August 9, 2022

BOSTON – The biggest bucket in Game 4 of the NBA Finals, according to Golden State Warriors coach Steve Kerr, was not one of Stephen Curry’s 3 stunners. It wasn’t even one of Klay Thompson’s jumpers or Andrew Wiggins’ backhands. No, after the Warriors’ 107-97 win on Friday, Kerr said the biggest bucket was that left-handed Kevon Looney finish:

Kerr isn’t just crazy for Looney. It’s a matter of context. There was about a minute left, and Al Horford had just made a 3, ending a Boston Celtics more than three-minute drought. Looney’s layup turned a one-possession game into a two-possession game, and he deflated a crowd that was ready to explode.

You’ve seen the Warriors execute passing streaks like this a million times, and that’s the point. Their bread-and-butter thing didn’t work particularly well against the Celtics. Coach Ime Udoka said before the series started that he thought other teams tended to overreact to Golden State’s 3-point shot, opening up easy looks at the basket. Instead of trying to get the ball out of Curry’s hands, Boston largely switched or trusted their guards to stay tied down and navigate the screens. That he changed course in record time, sending two defenders to Curry and serving a 4-on-3 for Draymond Green, is testament to a Curry performance for the ages: 43 points in 41 minutes, 14 for 26 shots , 7 for 14 from deep, 10 rebounds, four assists, two days after Horford landed on his previously injured foot.

“This man’s heart is amazing,” Thompson said. “The things he does, we take for granted once in a while, but to go out there and put us on his back – I mean, we have to help him on Monday. Wow.”

After Golden State fell 2-1 in the Finals, Thompson said he was “getting big 2015 vibes” from this series. It was his first experience on this stage, and he trailed the Cleveland Cavaliers 2-1 before winning three straight. The vibes I feel, however, are more reminiscent of 2019, when a battle-tested Warriors team continually refused to die.

There was Game 5 of the second round against the Houston Rockets, in which Kevin Durant suffered a calf injury late in the third quarter and Golden State held them up. There was the euphoria of Game 6 in Houston, where Curry scored zero points in the first half and 33 in the second, a defining victory for the Warriors and for Kerr’s offensive philosophy. There were also Games 2 and 5 of the Finals, both in Toronto, two close and gutsy wins against an opponent who was leading in the series and pulled off every defensive trick in the book.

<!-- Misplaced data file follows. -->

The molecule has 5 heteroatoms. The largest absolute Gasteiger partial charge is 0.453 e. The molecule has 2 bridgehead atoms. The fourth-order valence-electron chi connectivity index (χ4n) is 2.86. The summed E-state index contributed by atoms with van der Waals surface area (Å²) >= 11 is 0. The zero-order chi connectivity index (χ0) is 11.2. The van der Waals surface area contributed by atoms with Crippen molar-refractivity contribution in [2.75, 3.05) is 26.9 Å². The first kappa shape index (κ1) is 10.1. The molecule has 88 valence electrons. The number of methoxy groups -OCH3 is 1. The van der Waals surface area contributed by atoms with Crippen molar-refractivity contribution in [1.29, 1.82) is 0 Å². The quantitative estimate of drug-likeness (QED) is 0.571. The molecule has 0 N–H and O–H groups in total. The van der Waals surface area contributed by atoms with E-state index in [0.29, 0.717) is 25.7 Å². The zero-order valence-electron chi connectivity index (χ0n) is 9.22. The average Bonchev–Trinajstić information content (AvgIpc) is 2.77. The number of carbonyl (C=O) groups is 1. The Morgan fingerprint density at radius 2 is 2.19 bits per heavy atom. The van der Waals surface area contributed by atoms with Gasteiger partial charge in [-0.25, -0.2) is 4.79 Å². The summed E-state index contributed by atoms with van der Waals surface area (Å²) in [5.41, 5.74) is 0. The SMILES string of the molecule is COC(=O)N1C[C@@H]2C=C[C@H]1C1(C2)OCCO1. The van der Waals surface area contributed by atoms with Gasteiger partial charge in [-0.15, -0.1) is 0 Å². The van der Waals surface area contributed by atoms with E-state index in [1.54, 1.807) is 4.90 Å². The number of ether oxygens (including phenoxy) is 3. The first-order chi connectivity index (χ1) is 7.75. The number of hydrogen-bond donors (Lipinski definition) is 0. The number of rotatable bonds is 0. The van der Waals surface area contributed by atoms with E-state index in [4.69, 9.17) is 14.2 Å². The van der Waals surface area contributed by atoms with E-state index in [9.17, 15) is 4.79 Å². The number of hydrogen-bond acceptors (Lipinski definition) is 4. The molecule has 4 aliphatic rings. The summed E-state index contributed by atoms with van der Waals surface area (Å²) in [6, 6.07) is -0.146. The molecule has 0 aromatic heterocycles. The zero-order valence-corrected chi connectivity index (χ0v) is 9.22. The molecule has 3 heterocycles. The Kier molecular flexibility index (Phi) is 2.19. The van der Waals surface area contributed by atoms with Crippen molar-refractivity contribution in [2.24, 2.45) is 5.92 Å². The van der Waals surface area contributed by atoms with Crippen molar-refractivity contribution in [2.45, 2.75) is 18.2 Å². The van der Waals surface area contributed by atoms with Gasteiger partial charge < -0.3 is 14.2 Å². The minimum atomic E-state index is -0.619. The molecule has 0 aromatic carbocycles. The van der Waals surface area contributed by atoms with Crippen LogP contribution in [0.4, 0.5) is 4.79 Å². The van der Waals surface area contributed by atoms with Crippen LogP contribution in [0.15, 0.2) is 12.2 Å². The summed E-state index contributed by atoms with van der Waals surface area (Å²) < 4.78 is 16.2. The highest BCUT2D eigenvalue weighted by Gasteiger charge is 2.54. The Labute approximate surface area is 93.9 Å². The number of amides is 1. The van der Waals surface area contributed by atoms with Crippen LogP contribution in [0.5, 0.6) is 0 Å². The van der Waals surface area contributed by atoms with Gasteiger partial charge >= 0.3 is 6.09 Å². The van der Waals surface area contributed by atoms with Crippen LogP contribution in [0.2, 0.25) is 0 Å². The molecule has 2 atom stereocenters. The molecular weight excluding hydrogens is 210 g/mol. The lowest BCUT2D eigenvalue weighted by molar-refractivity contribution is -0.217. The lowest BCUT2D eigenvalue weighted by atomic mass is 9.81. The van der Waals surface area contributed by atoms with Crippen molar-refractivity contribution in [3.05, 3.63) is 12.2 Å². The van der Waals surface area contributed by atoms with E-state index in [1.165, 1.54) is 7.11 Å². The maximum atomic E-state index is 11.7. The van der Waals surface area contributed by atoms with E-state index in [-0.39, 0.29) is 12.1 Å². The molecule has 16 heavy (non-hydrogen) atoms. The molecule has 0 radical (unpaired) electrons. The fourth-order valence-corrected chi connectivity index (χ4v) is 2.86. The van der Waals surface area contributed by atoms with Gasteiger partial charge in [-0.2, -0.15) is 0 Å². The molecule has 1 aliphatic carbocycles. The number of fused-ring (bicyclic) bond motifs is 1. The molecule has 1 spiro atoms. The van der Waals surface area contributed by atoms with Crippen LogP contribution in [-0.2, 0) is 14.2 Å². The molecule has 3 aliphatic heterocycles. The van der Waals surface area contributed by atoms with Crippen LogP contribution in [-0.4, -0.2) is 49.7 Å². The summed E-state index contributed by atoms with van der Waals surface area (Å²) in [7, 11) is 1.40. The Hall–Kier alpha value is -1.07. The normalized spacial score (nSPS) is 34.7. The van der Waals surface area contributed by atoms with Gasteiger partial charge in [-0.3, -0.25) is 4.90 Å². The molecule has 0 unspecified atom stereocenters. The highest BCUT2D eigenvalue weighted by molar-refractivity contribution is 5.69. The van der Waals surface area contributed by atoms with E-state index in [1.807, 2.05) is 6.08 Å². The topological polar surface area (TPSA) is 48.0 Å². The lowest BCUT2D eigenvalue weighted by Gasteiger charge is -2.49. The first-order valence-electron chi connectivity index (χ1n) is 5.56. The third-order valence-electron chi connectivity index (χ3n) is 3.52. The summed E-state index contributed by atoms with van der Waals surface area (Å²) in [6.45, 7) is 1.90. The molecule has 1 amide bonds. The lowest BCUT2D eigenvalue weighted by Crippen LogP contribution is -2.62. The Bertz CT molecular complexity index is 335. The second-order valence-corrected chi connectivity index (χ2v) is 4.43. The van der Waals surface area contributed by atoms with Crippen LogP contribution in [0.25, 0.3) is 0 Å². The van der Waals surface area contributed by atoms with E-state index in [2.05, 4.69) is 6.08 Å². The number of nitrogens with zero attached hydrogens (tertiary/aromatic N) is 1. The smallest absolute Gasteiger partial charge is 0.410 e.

The Celtics’ defense mixes the best attributes of those Rockets (switchability) and those Raptors (intelligence). It pushed Kerr into an awkward place, where every roster decision is a gamble on Golden State, either sidestepping a spacing issue or making just enough saves to survive. As impressive as the Warriors were in Game 4, their half-court offense was tough: 83.9 points per 100 half-court plays, their worst rating in the series, per Cleaning The Glass. They won by hitting the glass, picking up the pace and, most importantly, accepting that it won’t always be pretty.

“Your normal sets or just the normal flow probably won’t be there from the start of the game just because that’s what they do well and how they dominate games at that end of the court,” Curry said. “So those are the times where you can be a bit more aggressive, try, say, force the issue a bit. It doesn’t always mean shooting, but it just means attacking, being aggressive and finding ways, doing it again and again and again.”

Facing a potential 3-1 deficit, essentially a death sentence against that huge, athletic, well-coordinated defense, Curry and the Warriors found a way to play the hits. We’ve seen some crazy shots from behind the 3-point line:

We’ve seen Curry’s grip, balance and touch inside the 3-point line:

We’ve seen the classic post splits, giving Curry just enough space to shoot, even with his defender, Derrick White, going over the screen and flying towards him:

We’ve seen plenty of transition plays and early attacks, situations in which Curry causes chaos and confusion – on one play, Jayson Tatum and Jaylen Brown took it, leaving Thompson unguarded:

We saw Gary Payton II do his best impression of Zaza Pachulia, freeing Curry for a 3 by dropping the ball in the corner and filtering it open:

And we’ve seen Golden State’s superb defense — Boston scored 101 points on 100 possessions — being eclipsed by the Curry Flurry. In this instance, Curry’s brilliance with the ball overshadowed the way he fought and turned at the other end, despite the Celtics’ repeated efforts to target him.

In Green’s estimation, every game in these finals was decided by Obligate – who brings the greatest defensive intensity, who cuts harder, who filters harder, who imposes his will. Curry said that although Golden State had a bad start offensively, the tone of the game was completely different from the previous one: “It wasn’t a perfect first quarter, but we gave ourselves enough life.” That life has allowed the Warriors to weather tough times, hang around and be able for Curry to drive them home.

“He wouldn’t let us lose,” Green said. “That’s what it boils down to.”